As a fully functioning ILS, Koha provides all of the traditional modules that commercial vendors do such as circulation, cataloging, OPAC, patron management, serials management, acquisitions, reports, reserves, and branch relationships. It offers several features that make it a viable option for both staff members and patrons alike


From a technical standpoint, there are several reasons to recommend Koha. Koha is web-based. It uses the RDBMS search function, specifically, MySQL (also open source), which stores data in the form of relational tables making searching more powerful (Pajewski, 2010). It also uses Zebra for its bibliographic databases (Breeding, 2008). Zebra is a text based indexing and retrieval engine that is capable of supporting large databases. Koha also relies on current standards (i.e. XHTML, CSS, Javascript) which ensures interoperability between other systems (Pajewski, 2010). Because of this, it allows for a smooth transition from other systems.

Although not all of Koha's features can be described here, there are a few important ones to discuss. For cataloging, Koha utilizes Z39.50 making cataloging more efficient (Breeding, 2008). In addition, the use of Z39.50 for ordering materials (added in the latest version) increases acquisitions efficiency. It also relies on MARC21 and UNIMARC records. For patron management and circulation there are some nice features. Patrons can automatically be e mailed or texted about overdue reminders or holds, etc. In addition, there are various reports that can be run to give libraries a grasp on circulation statistics (Pajewski, 2010). The reports can be run on a few different systems such as Microsoft Access. Another important feature of Koha is the reserves module. Staff can adjust circulation statistics and checkout rules for reserved items (2010). For instance, staff could enable the system to only allow a checkout period for a few hours if items need to be used by multiple patrons such as for a class. The latest version of Koha, 3.2, has also added some features. Staff can batch modify or delete items, and add more types of patron permissions. In addition, Koha has been integrated with SOPAC, which allows users to tag, rate, and review materials (2010).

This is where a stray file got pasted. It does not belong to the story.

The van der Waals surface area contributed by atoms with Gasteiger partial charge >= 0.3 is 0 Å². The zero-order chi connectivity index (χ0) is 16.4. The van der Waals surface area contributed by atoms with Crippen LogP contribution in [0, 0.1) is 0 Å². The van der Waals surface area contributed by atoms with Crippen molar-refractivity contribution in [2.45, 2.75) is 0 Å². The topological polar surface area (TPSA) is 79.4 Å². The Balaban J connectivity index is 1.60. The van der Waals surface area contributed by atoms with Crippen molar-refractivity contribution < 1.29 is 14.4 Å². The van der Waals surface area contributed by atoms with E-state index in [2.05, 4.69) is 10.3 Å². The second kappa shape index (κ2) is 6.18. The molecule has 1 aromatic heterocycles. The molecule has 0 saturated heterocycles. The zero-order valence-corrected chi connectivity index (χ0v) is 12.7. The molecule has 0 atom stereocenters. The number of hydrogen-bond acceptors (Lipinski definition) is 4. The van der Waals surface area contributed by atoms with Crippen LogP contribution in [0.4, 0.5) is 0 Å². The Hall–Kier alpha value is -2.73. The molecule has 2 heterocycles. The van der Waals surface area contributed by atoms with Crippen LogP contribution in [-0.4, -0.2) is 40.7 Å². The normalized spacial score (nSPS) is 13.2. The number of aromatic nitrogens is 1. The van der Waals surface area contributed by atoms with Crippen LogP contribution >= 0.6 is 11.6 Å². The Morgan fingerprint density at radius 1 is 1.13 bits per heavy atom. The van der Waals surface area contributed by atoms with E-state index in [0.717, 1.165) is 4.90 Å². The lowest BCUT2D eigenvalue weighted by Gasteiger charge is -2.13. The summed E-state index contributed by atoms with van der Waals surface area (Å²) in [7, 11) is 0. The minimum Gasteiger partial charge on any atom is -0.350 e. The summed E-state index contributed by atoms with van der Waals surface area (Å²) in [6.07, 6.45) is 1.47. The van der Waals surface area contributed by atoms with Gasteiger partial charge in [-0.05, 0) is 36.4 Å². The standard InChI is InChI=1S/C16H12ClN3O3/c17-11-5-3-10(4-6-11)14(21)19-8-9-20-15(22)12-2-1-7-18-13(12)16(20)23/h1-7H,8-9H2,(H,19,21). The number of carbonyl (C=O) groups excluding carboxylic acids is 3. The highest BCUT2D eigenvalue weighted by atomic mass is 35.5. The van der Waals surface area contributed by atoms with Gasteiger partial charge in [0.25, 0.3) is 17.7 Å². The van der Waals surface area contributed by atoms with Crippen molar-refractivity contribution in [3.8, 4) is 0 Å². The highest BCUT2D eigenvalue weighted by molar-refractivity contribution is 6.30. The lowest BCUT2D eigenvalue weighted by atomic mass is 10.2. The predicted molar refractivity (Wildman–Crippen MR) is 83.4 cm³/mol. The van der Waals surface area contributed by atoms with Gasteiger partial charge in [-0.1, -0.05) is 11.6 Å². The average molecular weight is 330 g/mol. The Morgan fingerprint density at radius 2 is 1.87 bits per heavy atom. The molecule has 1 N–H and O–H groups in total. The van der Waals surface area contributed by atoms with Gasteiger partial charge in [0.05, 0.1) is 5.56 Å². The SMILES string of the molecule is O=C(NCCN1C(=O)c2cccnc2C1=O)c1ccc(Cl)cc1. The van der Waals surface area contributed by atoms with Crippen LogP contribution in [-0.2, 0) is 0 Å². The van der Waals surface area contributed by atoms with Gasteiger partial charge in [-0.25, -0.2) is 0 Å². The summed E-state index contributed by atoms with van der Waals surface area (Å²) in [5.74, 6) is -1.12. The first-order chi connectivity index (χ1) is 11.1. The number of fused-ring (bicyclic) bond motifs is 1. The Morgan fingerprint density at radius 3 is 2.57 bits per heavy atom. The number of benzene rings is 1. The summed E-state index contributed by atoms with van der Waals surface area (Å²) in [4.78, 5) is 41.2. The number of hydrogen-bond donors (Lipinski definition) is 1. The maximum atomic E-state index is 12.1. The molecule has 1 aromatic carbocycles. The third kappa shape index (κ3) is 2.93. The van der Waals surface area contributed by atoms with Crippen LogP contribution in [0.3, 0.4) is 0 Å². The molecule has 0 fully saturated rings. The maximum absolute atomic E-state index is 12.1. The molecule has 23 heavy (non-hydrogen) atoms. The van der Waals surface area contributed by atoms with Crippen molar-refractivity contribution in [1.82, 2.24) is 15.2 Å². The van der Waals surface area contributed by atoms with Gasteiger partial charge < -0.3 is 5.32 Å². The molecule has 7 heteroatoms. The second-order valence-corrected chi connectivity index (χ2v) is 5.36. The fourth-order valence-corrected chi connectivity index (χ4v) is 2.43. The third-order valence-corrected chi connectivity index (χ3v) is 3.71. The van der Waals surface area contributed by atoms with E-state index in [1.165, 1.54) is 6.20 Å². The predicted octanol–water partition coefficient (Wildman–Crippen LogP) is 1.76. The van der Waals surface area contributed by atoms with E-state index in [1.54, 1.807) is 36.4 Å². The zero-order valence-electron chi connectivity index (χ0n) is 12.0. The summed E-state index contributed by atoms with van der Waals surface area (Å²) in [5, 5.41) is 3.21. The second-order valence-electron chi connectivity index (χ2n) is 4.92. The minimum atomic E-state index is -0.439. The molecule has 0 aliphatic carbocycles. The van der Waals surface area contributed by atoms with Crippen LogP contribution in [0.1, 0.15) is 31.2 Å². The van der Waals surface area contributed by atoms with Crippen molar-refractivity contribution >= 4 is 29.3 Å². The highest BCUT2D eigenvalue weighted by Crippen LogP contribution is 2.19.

Also extremely important for library staff is the type of support that is available for the product. There are options for libraries who want free support. Koha provides tutorials and training materials on its website. Libraries can also subscribe to their mailing list and participate in their IRC (their real time chat). There is also a growing Koha community and a growing number of libraries around the world that are using Koha. For those who need increased support, there are several commercial options available. Various companies offer different levels of support such as installation, migration assistance, data integrity testing, staff training, software maintenance, and development of new features (Pajewski, 2010).


Of course, the most important part of the ILS for patrons is the OPAC. Research done by Yang and Hoffman (2010) looked at the OPACs of Koha, Evergreen and one commercial vendor to see how they measured up to the "next generation" library catalog. They defined "next generation" based on 10 different criteria. Although the study concluded that ILS OPACs have a long way to go before meeting all of these criteria, Koha had the highest score when comparing all three. Koha scored six full points and two half-points (for partially fulfilling two criteria) compared with 4 points for Evergreen. One criteria Koha received credit for was for having a simple user interface (Google-like) that was customizable. Another was "enriched content" such as book covers, tags, descriptions, reviews, and comments. In addition, library users can add this same type of content (subject to library approval). Koha also offers keyword searching (with a link to advanced searching) and faceted searching. In addition, Koha provides RSS feeds for users. Koha received partial credit for having a "Did you mean " feature, because it just normalizes the search term rather than giving users the opportunity to choose this option or choose a different term. Koha also received partial credit for "single point of entry for all library information." Koha is able to link journal titles from its catalog to ProQuest's Serials Solutions, which leads users directly to journals in the electronic databases.

Example of Koha OPAC from NEKLS http://www.nekls.org/

Who Should Use Koha?